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# M13-01

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Math Expert
Joined: 02 Sep 2009
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16 Sep 2014, 00:48
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45% (medium)

Question Stats:

70% (00:29) correct 30% (01:02) wrong based on 126 sessions

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If $$m$$ and $$n$$ are positive numbers, what is the value of $$m*n$$?

(1) $$m^n = 1$$

(2) $$n^m = 1$$
[Reveal] Spoiler: OA

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Math Expert
Joined: 02 Sep 2009
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16 Sep 2014, 00:48
Official Solution:

(1) $$m^n=1$$. If $$m=1$$ then $$n$$ can be any positive number. Not sufficient.

(2) $$n^m=1$$. If $$n=1$$ then $$m$$ can be any positive number. Not sufficient.

(1)+(2) From above we have that $$m=1$$ and $$n=1$$, hence $$mn=1$$. Sufficient.

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14 Mar 2015, 13:44
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Joined: 02 Aug 2009
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14 Mar 2015, 20:12
samcialek wrote:

hi
since it is given m and n are positive, they cannot be 0..
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Joined: 03 Jun 2015
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06 Dec 2015, 12:49
Bunuel wrote:
Official Solution:

(1) $$m^n=1$$. If $$m=1$$ then $$n$$ can be any positive number. Not sufficient.

(2) $$n^m=1$$. If $$n=1$$ then $$m$$ can be any positive number. Not sufficient.

(1)+(2) From above we have that $$m=1$$ and $$n=1$$, hence $$mn=1$$. Sufficient.

But the Stem doesn't mention m and n to be positive integers.The stem says they are positive numbers > 0
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15 Jan 2016, 18:51
Question stem says: m & n are positive numbers. Note that 0 isn't a positive number, hence zero is ruled out
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Joined: 15 Feb 2016
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10 Jun 2016, 04:51
HI ... why have we ruled out the fact that a number raised to 0 is also equal to 1 and that 0 raised to 0 is also equal to one. m and n could both be equal to 0
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10 Jun 2016, 06:17
sheetaldodani wrote:
HI ... why have we ruled out the fact that a number raised to 0 is also equal to 1 and that 0 raised to 0 is also equal to one. m and n could both be equal to 0

We are told that m and n are positive numbers, 0 is neither positive nor negative.
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06 Aug 2016, 08:23
I don't agree with the explanation. both the numbers m & n can be 0 . so it should be E.

* OOPS! My bad! Ignored vital point in question statement.

Last edited by Lastlap2016 on 07 Aug 2016, 05:09, edited 1 time in total.
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06 Aug 2016, 11:08
Lastlap2016 wrote:
I think this is a poor-quality question and I don't agree with the explanation. both the numbers m & n can be 0 . so it should be E.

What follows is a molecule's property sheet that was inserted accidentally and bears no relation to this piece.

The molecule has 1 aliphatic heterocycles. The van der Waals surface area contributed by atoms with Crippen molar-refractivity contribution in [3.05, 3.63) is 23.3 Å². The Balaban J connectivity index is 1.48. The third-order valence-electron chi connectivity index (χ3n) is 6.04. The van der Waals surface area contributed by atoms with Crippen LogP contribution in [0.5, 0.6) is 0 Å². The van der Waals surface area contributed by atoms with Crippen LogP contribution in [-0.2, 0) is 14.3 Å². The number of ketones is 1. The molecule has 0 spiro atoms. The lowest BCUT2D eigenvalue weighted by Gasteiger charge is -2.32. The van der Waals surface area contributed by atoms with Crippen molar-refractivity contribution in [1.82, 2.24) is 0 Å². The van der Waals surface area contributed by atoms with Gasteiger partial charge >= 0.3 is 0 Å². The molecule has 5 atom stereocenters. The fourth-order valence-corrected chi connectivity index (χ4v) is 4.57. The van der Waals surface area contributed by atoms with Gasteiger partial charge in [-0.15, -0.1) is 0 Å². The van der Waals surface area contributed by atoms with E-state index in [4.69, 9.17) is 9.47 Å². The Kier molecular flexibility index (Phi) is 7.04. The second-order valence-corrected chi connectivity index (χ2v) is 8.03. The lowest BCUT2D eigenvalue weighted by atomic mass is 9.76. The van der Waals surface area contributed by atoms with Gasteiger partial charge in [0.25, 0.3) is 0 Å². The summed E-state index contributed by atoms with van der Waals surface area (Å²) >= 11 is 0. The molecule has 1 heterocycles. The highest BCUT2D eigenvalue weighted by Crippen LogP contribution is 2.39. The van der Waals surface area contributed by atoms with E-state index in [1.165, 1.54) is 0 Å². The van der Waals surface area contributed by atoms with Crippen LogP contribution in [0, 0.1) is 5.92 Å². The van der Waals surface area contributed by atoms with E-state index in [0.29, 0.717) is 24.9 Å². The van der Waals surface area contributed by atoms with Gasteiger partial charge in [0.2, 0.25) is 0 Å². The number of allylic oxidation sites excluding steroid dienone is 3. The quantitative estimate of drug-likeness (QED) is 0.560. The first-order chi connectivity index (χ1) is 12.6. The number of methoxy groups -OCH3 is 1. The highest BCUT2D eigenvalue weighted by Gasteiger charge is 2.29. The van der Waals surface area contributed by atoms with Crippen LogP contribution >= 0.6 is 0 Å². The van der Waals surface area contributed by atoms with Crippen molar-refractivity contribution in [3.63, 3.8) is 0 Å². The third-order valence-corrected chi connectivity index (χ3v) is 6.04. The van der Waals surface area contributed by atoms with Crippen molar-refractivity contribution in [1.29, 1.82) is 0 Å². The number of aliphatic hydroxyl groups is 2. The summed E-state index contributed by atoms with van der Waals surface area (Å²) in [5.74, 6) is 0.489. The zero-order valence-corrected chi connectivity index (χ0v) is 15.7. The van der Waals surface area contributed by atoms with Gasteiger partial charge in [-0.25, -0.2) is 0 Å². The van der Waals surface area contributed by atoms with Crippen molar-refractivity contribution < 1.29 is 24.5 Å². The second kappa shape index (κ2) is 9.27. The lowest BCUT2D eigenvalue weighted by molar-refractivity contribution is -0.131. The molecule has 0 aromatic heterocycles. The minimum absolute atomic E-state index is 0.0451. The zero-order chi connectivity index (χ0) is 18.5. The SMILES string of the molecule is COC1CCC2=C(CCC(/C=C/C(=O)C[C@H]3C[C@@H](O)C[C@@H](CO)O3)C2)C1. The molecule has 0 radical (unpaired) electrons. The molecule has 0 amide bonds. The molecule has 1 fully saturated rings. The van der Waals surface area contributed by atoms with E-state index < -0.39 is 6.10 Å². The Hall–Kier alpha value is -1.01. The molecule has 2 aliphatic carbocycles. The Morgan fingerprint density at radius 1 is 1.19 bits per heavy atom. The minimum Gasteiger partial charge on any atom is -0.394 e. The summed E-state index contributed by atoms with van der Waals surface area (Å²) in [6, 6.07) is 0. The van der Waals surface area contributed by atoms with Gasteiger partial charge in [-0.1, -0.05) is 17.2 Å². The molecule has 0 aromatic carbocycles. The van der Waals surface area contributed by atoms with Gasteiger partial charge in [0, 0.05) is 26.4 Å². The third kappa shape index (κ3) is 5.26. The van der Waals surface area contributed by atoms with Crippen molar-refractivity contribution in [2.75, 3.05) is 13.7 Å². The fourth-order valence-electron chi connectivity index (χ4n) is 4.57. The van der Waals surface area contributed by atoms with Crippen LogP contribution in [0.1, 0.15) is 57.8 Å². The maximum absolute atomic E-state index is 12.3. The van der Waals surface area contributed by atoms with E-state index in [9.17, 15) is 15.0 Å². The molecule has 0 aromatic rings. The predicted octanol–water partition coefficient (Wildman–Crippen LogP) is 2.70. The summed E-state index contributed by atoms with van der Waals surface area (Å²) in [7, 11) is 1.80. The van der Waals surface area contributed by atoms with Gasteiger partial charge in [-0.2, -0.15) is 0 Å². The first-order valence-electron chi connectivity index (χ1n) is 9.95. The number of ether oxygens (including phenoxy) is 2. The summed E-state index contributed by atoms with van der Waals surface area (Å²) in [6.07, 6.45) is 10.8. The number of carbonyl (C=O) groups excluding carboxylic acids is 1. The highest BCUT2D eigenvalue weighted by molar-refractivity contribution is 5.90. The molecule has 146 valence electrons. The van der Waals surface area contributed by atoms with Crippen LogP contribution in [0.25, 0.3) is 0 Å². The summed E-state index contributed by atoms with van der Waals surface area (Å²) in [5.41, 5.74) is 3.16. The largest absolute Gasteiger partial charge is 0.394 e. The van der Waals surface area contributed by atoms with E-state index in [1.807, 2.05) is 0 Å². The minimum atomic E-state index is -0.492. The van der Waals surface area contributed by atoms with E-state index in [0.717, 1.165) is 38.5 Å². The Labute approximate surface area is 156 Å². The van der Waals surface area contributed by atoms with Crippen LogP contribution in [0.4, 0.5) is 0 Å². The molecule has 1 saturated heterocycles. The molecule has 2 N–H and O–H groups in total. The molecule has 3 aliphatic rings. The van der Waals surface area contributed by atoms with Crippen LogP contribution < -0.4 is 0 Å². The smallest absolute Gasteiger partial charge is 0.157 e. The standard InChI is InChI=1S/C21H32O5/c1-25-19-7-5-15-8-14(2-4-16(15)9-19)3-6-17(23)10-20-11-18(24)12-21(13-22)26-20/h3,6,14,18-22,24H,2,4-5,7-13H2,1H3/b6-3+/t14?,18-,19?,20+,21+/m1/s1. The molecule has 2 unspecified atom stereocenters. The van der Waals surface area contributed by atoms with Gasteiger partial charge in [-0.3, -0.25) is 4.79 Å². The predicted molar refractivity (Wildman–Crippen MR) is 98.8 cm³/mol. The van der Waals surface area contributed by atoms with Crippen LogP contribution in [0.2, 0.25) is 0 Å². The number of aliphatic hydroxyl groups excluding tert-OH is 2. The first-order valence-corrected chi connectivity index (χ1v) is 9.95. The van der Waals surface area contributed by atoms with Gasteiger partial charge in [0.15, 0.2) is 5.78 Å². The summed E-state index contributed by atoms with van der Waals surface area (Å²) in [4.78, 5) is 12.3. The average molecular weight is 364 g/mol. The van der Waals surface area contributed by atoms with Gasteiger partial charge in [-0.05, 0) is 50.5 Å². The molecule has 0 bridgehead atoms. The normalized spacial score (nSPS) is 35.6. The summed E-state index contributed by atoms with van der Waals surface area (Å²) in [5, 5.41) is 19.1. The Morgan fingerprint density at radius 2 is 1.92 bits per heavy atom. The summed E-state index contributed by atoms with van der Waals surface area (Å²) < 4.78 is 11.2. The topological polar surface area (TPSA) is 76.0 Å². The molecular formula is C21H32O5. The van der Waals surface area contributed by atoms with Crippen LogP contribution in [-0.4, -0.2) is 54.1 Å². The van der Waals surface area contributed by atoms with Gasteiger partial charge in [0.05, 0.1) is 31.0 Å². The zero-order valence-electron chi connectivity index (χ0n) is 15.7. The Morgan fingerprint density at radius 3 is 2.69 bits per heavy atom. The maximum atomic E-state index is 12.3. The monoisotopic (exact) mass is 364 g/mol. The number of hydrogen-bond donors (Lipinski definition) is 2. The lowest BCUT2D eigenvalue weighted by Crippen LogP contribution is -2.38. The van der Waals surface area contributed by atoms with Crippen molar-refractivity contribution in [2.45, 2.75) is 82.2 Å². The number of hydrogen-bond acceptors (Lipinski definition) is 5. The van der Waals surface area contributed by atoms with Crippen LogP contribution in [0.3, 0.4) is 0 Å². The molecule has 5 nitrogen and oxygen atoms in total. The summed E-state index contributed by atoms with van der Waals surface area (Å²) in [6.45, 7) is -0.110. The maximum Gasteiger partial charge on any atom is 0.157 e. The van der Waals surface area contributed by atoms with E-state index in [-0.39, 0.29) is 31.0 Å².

The question is correct. You should read questions more carefully: we are told that m and n are positive numbers, 0 is neither positive nor negative.
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10 Sep 2016, 09:42
Hey - can m or n be decimals which happen to equals to both m and n being raised to the power of each other =1 ?
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19 Sep 2016, 08:33
marshnaz wrote:
Hey - can m or n be decimals which happen to equals to both m and n being raised to the power of each other =1 ?

If m and n are positive numbers, what is the value of m∗nm∗n?

In GMAT positive number means integer greater than 0.
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19 Sep 2016, 15:07
0ld wrote:
marshnaz wrote:
Hey - can m or n be decimals which happen to equals to both m and n being raised to the power of each other =1 ?

If m and n are positive numbers, what is the value of m∗nm∗n?

In GMAT positive number means integer greater than 0.

Is this true? If we see x is a positive number, we know that x is a positive integer?

Thanks!
Math Expert
Joined: 02 Sep 2009
Posts: 44319

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20 Sep 2016, 04:25
ddb123 wrote:
0ld wrote:
marshnaz wrote:
Hey - can m or n be decimals which happen to equals to both m and n being raised to the power of each other =1 ?

If m and n are positive numbers, what is the value of m∗nm∗n?

In GMAT positive number means integer greater than 0.

Is this true? If we see x is a positive number, we know that x is a positive integer?

Thanks!

No, that's NOT true. Positive numbers are numbers greater than 0, not necessarily integers.
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14 Sep 2017, 06:04
Bunuel wrote:
If $$m$$ and $$n$$ are positive numbers, what is the value of $$m*n$$?

(1) $$m^n = 1$$

(2) $$n^m = 1$$

Hi Bunuel,

When we combine both statements, we get
m^n = n^m

2^4= 4^2 also satisfies this condition. Hence mn can be 8 as well as 1. So the answer should be E.

Is this incorrect?
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14 Sep 2017, 06:07
1
KUDOS
Expert's post
Yashodhan123 wrote:
Bunuel wrote:
If $$m$$ and $$n$$ are positive numbers, what is the value of $$m*n$$?

(1) $$m^n = 1$$

(2) $$n^m = 1$$

Hi Bunuel,

When we combine both statements, we get
m^n = n^m

2^4= 4^2 also satisfies this condition. Hence mn can be 8 as well as. So the answer should be E.

Is this incorrect?

No, because we now that $$m^n = 1$$ and $$n^m = 1$$, not 16...
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Re: M13-01   [#permalink] 14 Sep 2017, 06:07
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# M13-01

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